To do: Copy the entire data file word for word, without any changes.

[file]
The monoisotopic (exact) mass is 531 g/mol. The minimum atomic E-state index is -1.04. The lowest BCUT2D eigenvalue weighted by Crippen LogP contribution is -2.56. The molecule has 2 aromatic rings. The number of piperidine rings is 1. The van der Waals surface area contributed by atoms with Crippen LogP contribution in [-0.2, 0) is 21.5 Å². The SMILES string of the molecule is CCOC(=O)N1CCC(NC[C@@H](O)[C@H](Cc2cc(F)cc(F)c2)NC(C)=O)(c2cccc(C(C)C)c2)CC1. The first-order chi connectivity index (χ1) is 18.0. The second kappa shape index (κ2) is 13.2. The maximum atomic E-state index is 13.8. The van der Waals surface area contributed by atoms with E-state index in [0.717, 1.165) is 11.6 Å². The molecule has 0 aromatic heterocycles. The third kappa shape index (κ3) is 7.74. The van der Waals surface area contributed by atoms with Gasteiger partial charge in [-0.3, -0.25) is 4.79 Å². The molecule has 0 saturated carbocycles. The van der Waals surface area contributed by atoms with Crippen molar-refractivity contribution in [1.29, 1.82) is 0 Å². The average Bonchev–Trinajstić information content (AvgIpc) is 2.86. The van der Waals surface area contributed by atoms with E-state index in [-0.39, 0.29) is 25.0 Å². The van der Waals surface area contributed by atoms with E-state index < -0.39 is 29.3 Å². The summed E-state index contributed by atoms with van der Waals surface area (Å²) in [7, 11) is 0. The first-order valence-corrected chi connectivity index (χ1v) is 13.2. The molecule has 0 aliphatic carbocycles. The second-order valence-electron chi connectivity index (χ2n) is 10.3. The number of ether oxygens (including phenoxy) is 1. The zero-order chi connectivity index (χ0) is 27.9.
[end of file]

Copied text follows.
The monoisotopic (exact) mass is 531 g/mol. The minimum atomic E-state index is -1.04. The lowest BCUT2D eigenvalue weighted by Crippen LogP contribution is -2.56. The molecule has 2 aromatic rings. The number of piperidine rings is 1. The van der Waals surface area contributed by atoms with Crippen LogP contribution in [-0.2, 0) is 21.5 Å². The SMILES string of the molecule is CCOC(=O)N1CCC(NC[C@@H](O)[C@H](Cc2cc(F)cc(F)c2)NC(C)=O)(c2cccc(C(C)C)c2)CC1. The first-order chi connectivity index (χ1) is 18.0. The second kappa shape index (κ2) is 13.2. The maximum atomic E-state index is 13.8. The van der Waals surface area contributed by atoms with E-state index in [0.717, 1.165) is 11.6 Å². The molecule has 0 aromatic heterocycles. The third kappa shape index (κ3) is 7.74. The van der Waals surface area contributed by atoms with Gasteiger partial charge in [-0.3, -0.25) is 4.79 Å². The molecule has 0 saturated carbocycles. The van der Waals surface area contributed by atoms with Crippen molar-refractivity contribution in [1.29, 1.82) is 0 Å². The average Bonchev–Trinajstić information content (AvgIpc) is 2.86. The van der Waals surface area contributed by atoms with E-state index in [-0.39, 0.29) is 25.0 Å². The van der Waals surface area contributed by atoms with E-state index < -0.39 is 29.3 Å². The summed E-state index contributed by atoms with van der Waals surface area (Å²) in [7, 11) is 0. The first-order valence-corrected chi connectivity index (χ1v) is 13.2. The molecule has 0 aliphatic carbocycles. The second-order valence-electron chi connectivity index (χ2n) is 10.3. The number of ether oxygens (including phenoxy) is 1. The zero-order chi connectivity index (χ0) is 27.9.